Having represented this Affair as it has been conducted in Congress, we wish it to be communicated by you to the Honorable House, for any Improvement which their Wisdom may direct. We have the Honor to be with much Respect sir your most humble Servants.
[signed] John Hancock
[signed] Samuel Adams
[signed] John Adams
[signed] Elbridge Gerry
[signed] James Lovell
{ 200 }
RC (M-Ar:vol. 197:71–74); docketed: “Letter from the Delegates of this State at Congress relative to the suffering of the Inhabts of Charlestown &c May 21. 1777 Mr Pitts Maj Cross Mr Niles July. 1.”; discarded fair copy (MHi:H. H. Edes Papers).
1. The petition was presented on 14 May and referred to a committee composed of Charles Carroll, Thomas Heyward, and Jonathan Bayard Smith (JCC, 7:354). The petition is in PCC, No. 42, II, f. 23.
2. The committee's report further recommended that the congress suggest action by state legislatures to provide relief for those suffering the ravages of the enemy, but this part of the report was rejected (JCC, 7:365–366).
3. From this point on, the discarded fair copy is quite different, apparently because the delegates had heard meanwhile that the state had done something to help relieve the distress of Charlestown residents. Each of the signatures on the discarded fair copy is lined through. Its concluding paragraph is as follows:
“And, though we have had the pleasure of hearing the Delegates from the other States express an honorable full Confidence, built upon the Character of the Massachusetts, that the Petitioners would not be unaided in their Calamity by their own State; yet, we think it not improper for us to make a formal Sollicitation, thro your Honor, to the Court, in Behalf of the worthy the distressed Inhabitants of Charlestown and all others in similar Circumstances within its Jurisdiction, and to request that their Case may be taken into Consideration, and some Assistance and Relief granted. There is scarcely another Instance of a Desolation so compleat as that which these Petitioners have suffered; their Implements and Accommodations for Business as well as their Habitations Furniture and other Property being destroyed. Such Assistance therefore as would enable them to provide necessary Tools and Materials for Business would render them again useful Members of Society: and Sums for this Purpose might be more profitably employed for the Commonwealth than if they were in the public Treasury, or more unequally diffused among the people of the State.”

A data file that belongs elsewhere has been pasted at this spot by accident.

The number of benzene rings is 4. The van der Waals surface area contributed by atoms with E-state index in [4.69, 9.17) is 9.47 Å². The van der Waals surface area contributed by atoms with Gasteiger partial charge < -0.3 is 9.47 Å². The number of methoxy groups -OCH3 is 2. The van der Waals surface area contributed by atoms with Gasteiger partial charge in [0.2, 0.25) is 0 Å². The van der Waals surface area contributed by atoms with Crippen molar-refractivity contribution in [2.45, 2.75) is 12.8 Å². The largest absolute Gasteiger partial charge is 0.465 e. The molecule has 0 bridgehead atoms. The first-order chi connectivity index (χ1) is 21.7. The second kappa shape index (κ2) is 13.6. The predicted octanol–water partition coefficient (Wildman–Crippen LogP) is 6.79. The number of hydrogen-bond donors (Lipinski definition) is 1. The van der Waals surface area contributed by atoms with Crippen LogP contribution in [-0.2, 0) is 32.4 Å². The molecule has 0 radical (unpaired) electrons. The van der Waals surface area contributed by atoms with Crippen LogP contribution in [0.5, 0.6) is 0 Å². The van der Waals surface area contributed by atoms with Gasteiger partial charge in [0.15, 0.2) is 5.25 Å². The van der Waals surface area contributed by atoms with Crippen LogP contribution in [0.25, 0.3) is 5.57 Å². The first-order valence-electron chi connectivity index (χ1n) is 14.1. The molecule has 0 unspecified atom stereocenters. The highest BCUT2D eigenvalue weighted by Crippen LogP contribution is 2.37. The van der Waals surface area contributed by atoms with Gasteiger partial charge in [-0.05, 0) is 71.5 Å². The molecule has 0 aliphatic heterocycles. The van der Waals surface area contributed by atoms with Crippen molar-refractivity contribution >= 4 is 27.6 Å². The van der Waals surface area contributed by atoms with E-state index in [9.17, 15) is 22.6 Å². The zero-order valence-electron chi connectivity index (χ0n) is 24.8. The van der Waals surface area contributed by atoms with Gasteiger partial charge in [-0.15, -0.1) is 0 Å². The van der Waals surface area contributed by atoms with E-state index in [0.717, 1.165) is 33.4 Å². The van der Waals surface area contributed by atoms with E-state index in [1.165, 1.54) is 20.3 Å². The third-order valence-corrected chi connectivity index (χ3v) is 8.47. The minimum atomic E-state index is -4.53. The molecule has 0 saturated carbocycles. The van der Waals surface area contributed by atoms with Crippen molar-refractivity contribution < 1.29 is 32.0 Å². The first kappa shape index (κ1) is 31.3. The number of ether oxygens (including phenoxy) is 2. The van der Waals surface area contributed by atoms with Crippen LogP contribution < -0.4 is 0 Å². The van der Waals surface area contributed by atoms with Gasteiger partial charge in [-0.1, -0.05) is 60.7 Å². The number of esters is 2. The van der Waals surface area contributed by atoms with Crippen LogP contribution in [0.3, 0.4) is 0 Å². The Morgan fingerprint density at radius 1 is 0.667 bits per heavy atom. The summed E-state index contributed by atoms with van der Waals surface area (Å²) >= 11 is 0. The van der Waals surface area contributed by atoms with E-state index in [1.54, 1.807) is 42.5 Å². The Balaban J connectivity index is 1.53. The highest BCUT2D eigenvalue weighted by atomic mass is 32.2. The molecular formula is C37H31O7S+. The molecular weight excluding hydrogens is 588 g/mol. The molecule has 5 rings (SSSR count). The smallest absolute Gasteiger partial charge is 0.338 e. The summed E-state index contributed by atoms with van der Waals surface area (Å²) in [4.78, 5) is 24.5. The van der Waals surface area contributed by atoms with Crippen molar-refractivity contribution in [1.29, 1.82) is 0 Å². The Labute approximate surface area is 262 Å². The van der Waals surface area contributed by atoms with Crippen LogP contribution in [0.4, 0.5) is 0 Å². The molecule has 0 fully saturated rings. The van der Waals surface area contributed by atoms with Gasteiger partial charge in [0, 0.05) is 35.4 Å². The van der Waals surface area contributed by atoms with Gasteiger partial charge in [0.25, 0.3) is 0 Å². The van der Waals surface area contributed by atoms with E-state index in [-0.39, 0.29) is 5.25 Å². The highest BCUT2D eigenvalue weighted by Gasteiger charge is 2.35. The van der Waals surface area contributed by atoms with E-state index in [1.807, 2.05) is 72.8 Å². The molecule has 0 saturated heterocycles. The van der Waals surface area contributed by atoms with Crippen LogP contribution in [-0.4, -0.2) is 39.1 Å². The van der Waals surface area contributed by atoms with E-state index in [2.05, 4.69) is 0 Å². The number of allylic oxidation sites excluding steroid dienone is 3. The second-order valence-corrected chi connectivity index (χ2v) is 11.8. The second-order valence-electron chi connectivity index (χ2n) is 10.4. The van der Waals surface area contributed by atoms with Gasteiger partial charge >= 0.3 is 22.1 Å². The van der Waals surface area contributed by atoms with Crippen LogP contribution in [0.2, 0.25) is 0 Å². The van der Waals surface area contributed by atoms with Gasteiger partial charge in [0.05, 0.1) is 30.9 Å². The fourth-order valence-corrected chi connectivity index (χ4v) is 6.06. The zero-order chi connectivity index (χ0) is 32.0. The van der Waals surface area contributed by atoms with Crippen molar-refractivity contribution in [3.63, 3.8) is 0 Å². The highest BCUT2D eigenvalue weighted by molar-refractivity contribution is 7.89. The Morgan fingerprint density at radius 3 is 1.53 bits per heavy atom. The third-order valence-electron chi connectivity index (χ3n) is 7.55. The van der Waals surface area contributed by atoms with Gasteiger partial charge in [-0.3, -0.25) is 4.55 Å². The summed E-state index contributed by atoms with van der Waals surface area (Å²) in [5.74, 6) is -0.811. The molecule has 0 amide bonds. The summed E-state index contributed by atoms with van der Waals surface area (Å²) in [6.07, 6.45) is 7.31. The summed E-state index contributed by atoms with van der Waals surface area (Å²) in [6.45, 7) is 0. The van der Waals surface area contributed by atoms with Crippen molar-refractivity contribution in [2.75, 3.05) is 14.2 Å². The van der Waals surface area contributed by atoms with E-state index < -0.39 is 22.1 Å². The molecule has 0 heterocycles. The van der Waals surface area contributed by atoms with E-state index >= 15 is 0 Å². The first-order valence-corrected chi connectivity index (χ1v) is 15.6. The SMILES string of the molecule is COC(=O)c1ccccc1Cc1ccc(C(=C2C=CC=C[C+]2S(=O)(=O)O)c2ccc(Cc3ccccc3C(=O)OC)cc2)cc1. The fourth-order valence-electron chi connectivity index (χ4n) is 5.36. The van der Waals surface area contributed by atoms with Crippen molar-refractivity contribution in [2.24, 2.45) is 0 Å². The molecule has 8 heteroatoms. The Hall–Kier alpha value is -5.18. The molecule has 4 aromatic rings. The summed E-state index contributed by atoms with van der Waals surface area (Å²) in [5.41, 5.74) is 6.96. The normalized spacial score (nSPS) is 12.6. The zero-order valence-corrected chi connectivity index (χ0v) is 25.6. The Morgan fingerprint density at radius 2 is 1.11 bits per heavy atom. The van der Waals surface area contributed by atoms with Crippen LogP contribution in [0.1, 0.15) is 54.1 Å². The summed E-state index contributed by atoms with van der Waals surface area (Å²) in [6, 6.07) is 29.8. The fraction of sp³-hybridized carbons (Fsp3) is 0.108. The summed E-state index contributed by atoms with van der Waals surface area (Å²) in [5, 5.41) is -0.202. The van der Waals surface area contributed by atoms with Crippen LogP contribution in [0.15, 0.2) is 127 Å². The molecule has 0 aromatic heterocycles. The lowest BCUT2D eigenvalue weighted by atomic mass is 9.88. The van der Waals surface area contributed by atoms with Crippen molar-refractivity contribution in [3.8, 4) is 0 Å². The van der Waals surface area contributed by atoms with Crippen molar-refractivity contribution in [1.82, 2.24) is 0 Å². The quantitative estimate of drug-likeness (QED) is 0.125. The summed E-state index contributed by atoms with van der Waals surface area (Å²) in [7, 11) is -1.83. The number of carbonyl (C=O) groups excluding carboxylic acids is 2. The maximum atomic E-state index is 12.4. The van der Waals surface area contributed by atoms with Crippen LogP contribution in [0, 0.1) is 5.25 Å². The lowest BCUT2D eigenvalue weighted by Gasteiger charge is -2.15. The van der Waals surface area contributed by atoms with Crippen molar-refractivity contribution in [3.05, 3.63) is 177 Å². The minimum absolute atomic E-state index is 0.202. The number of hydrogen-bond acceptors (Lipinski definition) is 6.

Docno: ADMS-06-05-02-0121

Author: Adams, John
Recipient: Greene, Nathanael
Date: 1777-05-24

To Nathanael Greene

During the civil Wars in Rome, in the Time of Sylla,1 and young Marius, after the Death of the Elder Marius, Sylla commanded one Army against Mithridates King of Pontus, and Fimbria another. Both were in Arms against the Same foreign Enemy: but Sylla and Fimbria were equally Enemies to each other, commanding different Armies in the Service of different Parties at Rome, which were disputing which had the legal Authority. Sylla patched up a Peace with Mithridates and marched against Fimbria. The two Generals fortified their Camps. The Soldiers, of both Armies, of the Same Nation, the Same City, the Same Language, Religion, Manners, Tastes and Habits instead of Skirmishing, with each other, when they met upon Parties for Forage, Saluted one another, with great Cordiality. Some from Fimbria's Camp, came Secretly into that of Sylla, to see their Friends. In these clandestine Visits, Syllas soldiers, instructed by their General, and furnished with Money, won over those of { 201 } Fimbria, by Secret Bribes. These returning, corrupted others: many came off, in the Night. The Desertion became General. Shame and Punishment lost their Influence, and at last whole Companies, carried off their Colours to Sylla.
Fimbria finding himself, betrayed, Solicited an Interview with Sylla but being denyed it, returned to Pergamus, entered the Temple of Esculapius, and ran himself through with his sword.2